Announced as the most comprehensive English commentary on Daniel in 65 years (probably with reference to J.A. Montgomery’s commentary of 1927 in the ICC series), Collins’s work distinguishes itself primarily by numerous quotations from up-to-date pseudepigraphical and Dead Sea Scrolls literature, especially as they pertain to apocalyptic. Whether one agrees with their pertinence to a given text in Daniel or not, it is good to be made aware of them and to be able to compare them to texts in Daniel. The Greek additions, along with a commentary on them, as well as the Old Greek for chapters 4–6, are also handily given together with the MT, fully translated and with textual notes.
Collins’s introduction already represents a gold-mine of information, especially when it comes to the history of interpretation. It is hard to find a better synthesis showing both how (in his view) this prophetic message developed and how it was interpreted throughout the ages. Nothing seems to be left out.
In terms of introductory matters, pride of place (as far as space is concerned) goes to the question of genre and setting (pp. 38–71). Thus, chapters 1–6 are rather stereotyped ‘court tales’, pre-Maccabean in time and older than chapters 7–12. The marshalling of resources of ANE studies in support of conservative views notwithstanding (cf. Wiseman, Kitchen, Baldwin, Shea), for Collins the Babylonian setting of Daniel 1–6 remains fictional and is best explained by an eastern diaspora origin at the time of Deutero-Isaiah, since, at that time, the legitimacy of Gentile rule was not in doubt. Two of the major characteristics of the tales, viz. the superior wisdom of the Jews through the power of God and their rivalry with the Chaldeans, are best understood in such a setting. Finally, the purpose of the tales is to teach in story-form what Jeremiah 29:7 says more apodictically: ‘Seek the welfare of the city where I have sent you into exile … for in its welfare you will find your welfare’.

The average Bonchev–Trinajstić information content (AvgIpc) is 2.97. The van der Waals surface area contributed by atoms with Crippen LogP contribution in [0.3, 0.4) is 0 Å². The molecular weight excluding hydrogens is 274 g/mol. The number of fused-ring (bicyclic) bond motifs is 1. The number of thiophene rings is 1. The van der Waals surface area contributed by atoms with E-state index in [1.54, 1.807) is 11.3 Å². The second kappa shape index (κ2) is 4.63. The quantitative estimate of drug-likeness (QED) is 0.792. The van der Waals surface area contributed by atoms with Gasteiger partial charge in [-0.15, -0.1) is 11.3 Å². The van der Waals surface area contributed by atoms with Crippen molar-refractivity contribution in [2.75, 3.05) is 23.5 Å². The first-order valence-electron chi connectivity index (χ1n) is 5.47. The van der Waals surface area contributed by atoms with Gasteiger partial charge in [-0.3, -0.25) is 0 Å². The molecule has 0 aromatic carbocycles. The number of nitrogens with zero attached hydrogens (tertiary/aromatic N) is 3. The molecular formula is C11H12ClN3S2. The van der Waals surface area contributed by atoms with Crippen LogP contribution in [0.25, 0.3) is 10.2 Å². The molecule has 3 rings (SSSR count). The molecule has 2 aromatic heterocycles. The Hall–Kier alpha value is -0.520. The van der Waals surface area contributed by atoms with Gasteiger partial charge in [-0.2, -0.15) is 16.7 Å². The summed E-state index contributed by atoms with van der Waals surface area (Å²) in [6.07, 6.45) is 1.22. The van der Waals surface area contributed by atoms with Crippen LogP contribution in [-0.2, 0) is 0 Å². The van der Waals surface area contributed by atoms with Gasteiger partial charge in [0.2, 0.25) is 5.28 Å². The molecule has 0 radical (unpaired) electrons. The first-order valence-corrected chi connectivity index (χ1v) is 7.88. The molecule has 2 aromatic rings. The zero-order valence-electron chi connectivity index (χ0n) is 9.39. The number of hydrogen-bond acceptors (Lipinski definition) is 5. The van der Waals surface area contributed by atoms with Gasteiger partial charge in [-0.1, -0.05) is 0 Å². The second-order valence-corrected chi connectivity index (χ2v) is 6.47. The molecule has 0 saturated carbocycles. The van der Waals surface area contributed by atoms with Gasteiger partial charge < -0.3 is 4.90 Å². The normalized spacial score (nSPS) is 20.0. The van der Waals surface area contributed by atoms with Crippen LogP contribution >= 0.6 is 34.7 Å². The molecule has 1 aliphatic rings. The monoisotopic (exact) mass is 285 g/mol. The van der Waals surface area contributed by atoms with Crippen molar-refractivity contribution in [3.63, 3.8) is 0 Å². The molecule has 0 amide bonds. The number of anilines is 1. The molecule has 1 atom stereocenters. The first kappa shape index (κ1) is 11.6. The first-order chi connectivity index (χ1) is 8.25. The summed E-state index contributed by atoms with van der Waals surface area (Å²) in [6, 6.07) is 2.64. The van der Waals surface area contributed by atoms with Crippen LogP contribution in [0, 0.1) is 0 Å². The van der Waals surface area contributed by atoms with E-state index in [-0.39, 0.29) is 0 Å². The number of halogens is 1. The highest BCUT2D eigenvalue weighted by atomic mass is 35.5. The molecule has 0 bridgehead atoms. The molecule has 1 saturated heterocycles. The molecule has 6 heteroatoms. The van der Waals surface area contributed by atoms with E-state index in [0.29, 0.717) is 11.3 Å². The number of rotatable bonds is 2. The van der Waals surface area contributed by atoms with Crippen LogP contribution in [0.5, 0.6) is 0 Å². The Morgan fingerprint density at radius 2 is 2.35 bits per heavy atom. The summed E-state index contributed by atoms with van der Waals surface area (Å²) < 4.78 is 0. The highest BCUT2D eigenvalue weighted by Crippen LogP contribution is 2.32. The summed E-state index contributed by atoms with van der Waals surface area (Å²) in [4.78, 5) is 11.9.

But chapters 1–6 serve also as an introduction for the revelations in chapters 7–12. Though admitting that scholars have often been guilty of randomness in dubbing a work ‘apocalyptic’, Collins sides with those who take chapters 7–12 as a ‘historical apocalypse’ with, as its distinguishing feature, ex eventu (i.e. ‘after the event’) prophecy. It is these chapters, then, which he reads alongside the pseudepigraphical writings, viz. the Book of Enoch, 4 Ezra, 2 Apocalypse of Baruch, to point out their similarities with Daniel. In all of them, he says, prophetic visions are transformed into symbolic visions, interpreted allegorically, Daniel’s symbolism, however, being ‘considerably more baroque’ (p. 55). As to the content of chapters 7–12, typical for them are such things as the periodization of history (e.g. four kingdoms, 70 weeks) and determinism (i.e.history as measured out and under control).